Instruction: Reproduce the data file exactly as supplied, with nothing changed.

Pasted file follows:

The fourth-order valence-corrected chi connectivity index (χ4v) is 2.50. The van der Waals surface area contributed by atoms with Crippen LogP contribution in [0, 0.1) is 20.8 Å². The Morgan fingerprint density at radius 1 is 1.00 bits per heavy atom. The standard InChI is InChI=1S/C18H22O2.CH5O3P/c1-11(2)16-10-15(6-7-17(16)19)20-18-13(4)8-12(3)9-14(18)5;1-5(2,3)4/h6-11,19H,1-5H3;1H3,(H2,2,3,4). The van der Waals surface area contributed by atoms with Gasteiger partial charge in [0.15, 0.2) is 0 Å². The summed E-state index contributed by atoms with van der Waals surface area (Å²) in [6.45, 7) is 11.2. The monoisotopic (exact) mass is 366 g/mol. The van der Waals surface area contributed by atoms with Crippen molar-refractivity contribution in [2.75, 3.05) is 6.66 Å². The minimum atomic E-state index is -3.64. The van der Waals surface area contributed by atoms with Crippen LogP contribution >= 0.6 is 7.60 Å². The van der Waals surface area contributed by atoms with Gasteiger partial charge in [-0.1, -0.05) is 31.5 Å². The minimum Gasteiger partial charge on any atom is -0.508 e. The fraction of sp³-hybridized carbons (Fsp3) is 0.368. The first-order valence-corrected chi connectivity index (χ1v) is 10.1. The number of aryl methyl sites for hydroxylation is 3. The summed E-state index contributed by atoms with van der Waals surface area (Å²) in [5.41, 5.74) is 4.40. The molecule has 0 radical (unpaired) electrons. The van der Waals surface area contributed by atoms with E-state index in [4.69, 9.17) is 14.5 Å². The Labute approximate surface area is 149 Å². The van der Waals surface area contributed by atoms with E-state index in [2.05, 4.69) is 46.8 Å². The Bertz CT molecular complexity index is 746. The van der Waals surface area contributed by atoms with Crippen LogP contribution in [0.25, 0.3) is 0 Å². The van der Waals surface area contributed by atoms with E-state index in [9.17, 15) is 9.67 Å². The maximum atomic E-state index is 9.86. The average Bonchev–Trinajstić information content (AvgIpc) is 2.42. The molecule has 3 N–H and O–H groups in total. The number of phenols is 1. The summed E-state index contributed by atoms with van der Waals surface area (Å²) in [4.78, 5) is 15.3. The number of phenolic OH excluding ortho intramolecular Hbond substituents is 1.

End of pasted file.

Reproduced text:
The fourth-order valence-corrected chi connectivity index (χ4v) is 2.50. The van der Waals surface area contributed by atoms with Crippen LogP contribution in [0, 0.1) is 20.8 Å². The Morgan fingerprint density at radius 1 is 1.00 bits per heavy atom. The standard InChI is InChI=1S/C18H22O2.CH5O3P/c1-11(2)16-10-15(6-7-17(16)19)20-18-13(4)8-12(3)9-14(18)5;1-5(2,3)4/h6-11,19H,1-5H3;1H3,(H2,2,3,4). The van der Waals surface area contributed by atoms with Gasteiger partial charge in [0.15, 0.2) is 0 Å². The summed E-state index contributed by atoms with van der Waals surface area (Å²) in [6.45, 7) is 11.2. The monoisotopic (exact) mass is 366 g/mol. The van der Waals surface area contributed by atoms with Crippen molar-refractivity contribution in [2.75, 3.05) is 6.66 Å². The minimum atomic E-state index is -3.64. The van der Waals surface area contributed by atoms with Crippen LogP contribution >= 0.6 is 7.60 Å². The van der Waals surface area contributed by atoms with Gasteiger partial charge in [-0.1, -0.05) is 31.5 Å². The minimum Gasteiger partial charge on any atom is -0.508 e. The fraction of sp³-hybridized carbons (Fsp3) is 0.368. The first-order valence-corrected chi connectivity index (χ1v) is 10.1. The number of aryl methyl sites for hydroxylation is 3. The summed E-state index contributed by atoms with van der Waals surface area (Å²) in [5.41, 5.74) is 4.40. The molecule has 0 radical (unpaired) electrons. The van der Waals surface area contributed by atoms with E-state index in [4.69, 9.17) is 14.5 Å². The Labute approximate surface area is 149 Å². The van der Waals surface area contributed by atoms with E-state index in [2.05, 4.69) is 46.8 Å². The Bertz CT molecular complexity index is 746. The van der Waals surface area contributed by atoms with Crippen LogP contribution in [0.25, 0.3) is 0 Å². The van der Waals surface area contributed by atoms with E-state index in [9.17, 15) is 9.67 Å². The maximum atomic E-state index is 9.86. The average Bonchev–Trinajstić information content (AvgIpc) is 2.42. The molecule has 3 N–H and O–H groups in total. The number of phenols is 1. The summed E-state index contributed by atoms with van der Waals surface area (Å²) in [4.78, 5) is 15.3. The number of phenolic OH excluding ortho intramolecular Hbond substituents is 1.